IRS Puts Cryptocurrency in the Crosshairs with Inflation Reduction Act
If the US government wanted to lab-engineer a strategy to hinder the adoption of cryptocurrency by ordinary people, one method they’d come up with is found in the Biden administration’s “Inflation Reduction Act.”
It allocates $80 billion in new funding for the IRS to hire 87,000 new agents to go on an audit-spree of Americans at all income levels, coupled with changes on reporting cryptocurrency transactions that are designed to trip up taxpayers and trigger audits.
Tax attorney Robert Wood breaks down some of the red flags at Cointelegraph.
In other words, American taxpayers at every income level are fair game regardless of income. So buckle up, and think about whether your taxes — and records — are vulnerable. How would they look under a microscope? Tax returns must be signed under penalties of perjury. What’s more, if you try to change that language, the IRS says it doesn’t count as a tax return — which means your statute of limitations on an audit never begins. You can be audited forever.
Speaking of perjury, the IRS asks on every individual tax return, “At any time during 2021, did you receive, sell, exchange, or otherwise dispose of any financial interest in any virtual currency?”
The 2022 version of that question is even more intrusive as we’ll see. The IRS says that all taxpayers filing Form 1040, Form 1040-SR or Form 1040-NR must check one box answering either “Yes” or “No” to the virtual currency question. The question must be answered by all taxpayers, not just those who engaged in a virtual currency transaction in 2021.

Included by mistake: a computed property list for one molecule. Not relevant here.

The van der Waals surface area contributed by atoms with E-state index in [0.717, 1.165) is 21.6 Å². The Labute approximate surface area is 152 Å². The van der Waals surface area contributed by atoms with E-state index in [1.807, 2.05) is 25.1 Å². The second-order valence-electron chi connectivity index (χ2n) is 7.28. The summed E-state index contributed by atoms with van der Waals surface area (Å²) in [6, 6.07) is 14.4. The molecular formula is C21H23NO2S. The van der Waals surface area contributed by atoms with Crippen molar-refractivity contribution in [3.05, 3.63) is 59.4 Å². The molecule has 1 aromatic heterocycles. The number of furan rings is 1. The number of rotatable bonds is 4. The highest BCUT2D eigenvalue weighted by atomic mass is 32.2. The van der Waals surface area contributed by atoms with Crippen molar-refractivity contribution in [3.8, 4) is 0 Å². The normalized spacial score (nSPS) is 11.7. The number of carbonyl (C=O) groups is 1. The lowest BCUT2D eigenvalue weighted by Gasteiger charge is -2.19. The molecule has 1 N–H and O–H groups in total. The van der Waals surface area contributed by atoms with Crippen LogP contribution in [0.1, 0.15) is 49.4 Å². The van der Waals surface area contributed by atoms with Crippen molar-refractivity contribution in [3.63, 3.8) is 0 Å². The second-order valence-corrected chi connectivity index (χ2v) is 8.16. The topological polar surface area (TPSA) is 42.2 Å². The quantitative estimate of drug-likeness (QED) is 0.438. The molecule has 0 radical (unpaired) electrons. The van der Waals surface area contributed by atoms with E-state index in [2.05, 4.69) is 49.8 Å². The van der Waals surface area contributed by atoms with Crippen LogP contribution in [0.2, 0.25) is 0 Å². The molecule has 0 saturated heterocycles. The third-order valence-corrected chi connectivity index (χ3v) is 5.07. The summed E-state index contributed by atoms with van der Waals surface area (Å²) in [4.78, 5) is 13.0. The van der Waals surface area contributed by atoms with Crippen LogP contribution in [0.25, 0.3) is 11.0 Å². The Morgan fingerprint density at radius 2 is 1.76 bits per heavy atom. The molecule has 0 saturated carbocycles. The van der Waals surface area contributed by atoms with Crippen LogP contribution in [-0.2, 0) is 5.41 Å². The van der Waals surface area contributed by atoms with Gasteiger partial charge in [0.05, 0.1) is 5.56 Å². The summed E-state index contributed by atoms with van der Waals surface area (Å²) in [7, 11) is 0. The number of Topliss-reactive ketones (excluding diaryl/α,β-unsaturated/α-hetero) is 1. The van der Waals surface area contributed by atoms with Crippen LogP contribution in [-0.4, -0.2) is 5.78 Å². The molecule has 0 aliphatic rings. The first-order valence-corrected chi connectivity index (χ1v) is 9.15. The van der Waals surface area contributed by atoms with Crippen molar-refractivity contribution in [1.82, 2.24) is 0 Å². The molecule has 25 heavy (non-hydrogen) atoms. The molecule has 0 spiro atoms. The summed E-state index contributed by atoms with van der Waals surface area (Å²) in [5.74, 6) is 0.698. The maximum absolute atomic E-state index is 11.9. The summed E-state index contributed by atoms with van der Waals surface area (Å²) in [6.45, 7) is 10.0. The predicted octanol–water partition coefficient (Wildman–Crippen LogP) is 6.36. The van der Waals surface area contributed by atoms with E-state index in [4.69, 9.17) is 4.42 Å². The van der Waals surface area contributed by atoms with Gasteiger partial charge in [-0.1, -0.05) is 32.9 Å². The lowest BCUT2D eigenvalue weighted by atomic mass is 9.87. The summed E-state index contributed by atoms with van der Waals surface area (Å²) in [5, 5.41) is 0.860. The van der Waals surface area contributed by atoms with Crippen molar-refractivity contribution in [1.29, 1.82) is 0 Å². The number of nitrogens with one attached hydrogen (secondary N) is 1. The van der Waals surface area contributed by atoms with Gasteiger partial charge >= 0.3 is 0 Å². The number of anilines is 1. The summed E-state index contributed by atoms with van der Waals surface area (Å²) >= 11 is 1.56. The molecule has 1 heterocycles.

Just answering yes or no isn’t hard, but one thing it’s meant to do is tip you off that you have a taxable event, which usually means paying some tax. So you also have to report the gain or income. As if the crypto community wasn’t nervous enough, get ready for more since the tax stakes are going up again. For 2022 tax returns, the IRS has modified the crypto question asked on IRS Form 1040, the tax form used for individuals. A draft of the 2022 IRS Form 1040 asks:
“At any time during 2022, did you: (a) receive (as a reward, award, or compensation); or (b) sell, exchange, gift, or otherwise dispose of a digital asset (or a financial interest in a digital asset)?”
That casts the net wider than did the prior version. The IRS gift and estate tax people are generally distinct from IRS income tax personnel. But the expansion of the crypto tax question may herald more to come, more crypto audits, more IRS scrutiny on crypto and crypto taxpayers and more money being poured into IRS compliance generally. The so-called Inflation Reduction Act is supposed to fund the hiring of 87,000 new IRS agents and add nearly $79 billion to the IRS, a vast $45 billion of which is being directed solely into IRS “enforcement.”
The US Treasury and the Fed really don’t like DeFi and how it allows people to have private, anonymous transactions. The move to create multiple vague audit tripwires is clearly designed to make crypto advocates less active and to make crypto newbies think twice about adopting cryptocurrency at all.